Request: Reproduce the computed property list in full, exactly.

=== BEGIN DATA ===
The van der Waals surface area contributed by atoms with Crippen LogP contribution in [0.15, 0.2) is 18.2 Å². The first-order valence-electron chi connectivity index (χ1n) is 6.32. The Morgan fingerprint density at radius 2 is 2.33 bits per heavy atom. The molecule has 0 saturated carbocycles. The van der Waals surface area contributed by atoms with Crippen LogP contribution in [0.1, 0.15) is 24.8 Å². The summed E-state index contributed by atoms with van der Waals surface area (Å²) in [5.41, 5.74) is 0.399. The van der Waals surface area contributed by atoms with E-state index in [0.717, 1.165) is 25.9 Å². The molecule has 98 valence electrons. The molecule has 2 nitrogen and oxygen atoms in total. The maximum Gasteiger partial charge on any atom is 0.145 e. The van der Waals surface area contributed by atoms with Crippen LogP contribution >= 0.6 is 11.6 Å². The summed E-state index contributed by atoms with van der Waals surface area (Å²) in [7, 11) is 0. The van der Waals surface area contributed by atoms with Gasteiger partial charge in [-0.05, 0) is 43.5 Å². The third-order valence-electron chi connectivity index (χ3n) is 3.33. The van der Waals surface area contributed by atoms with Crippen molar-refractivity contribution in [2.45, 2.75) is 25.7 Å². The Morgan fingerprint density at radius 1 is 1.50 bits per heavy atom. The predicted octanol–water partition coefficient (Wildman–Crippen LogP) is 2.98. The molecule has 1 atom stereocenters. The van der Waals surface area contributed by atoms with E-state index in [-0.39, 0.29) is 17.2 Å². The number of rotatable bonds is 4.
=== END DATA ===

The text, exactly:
The van der Waals surface area contributed by atoms with Crippen LogP contribution in [0.15, 0.2) is 18.2 Å². The first-order valence-electron chi connectivity index (χ1n) is 6.32. The Morgan fingerprint density at radius 2 is 2.33 bits per heavy atom. The molecule has 0 saturated carbocycles. The van der Waals surface area contributed by atoms with Crippen LogP contribution in [0.1, 0.15) is 24.8 Å². The summed E-state index contributed by atoms with van der Waals surface area (Å²) in [5.41, 5.74) is 0.399. The van der Waals surface area contributed by atoms with E-state index in [0.717, 1.165) is 25.9 Å². The molecule has 98 valence electrons. The molecule has 2 nitrogen and oxygen atoms in total. The maximum Gasteiger partial charge on any atom is 0.145 e. The van der Waals surface area contributed by atoms with Crippen LogP contribution >= 0.6 is 11.6 Å². The summed E-state index contributed by atoms with van der Waals surface area (Å²) in [7, 11) is 0. The van der Waals surface area contributed by atoms with Gasteiger partial charge in [-0.05, 0) is 43.5 Å². The third-order valence-electron chi connectivity index (χ3n) is 3.33. The van der Waals surface area contributed by atoms with Crippen molar-refractivity contribution in [2.45, 2.75) is 25.7 Å². The Morgan fingerprint density at radius 1 is 1.50 bits per heavy atom. The predicted octanol–water partition coefficient (Wildman–Crippen LogP) is 2.98. The molecule has 1 atom stereocenters. The van der Waals surface area contributed by atoms with E-state index in [-0.39, 0.29) is 17.2 Å². The number of rotatable bonds is 4.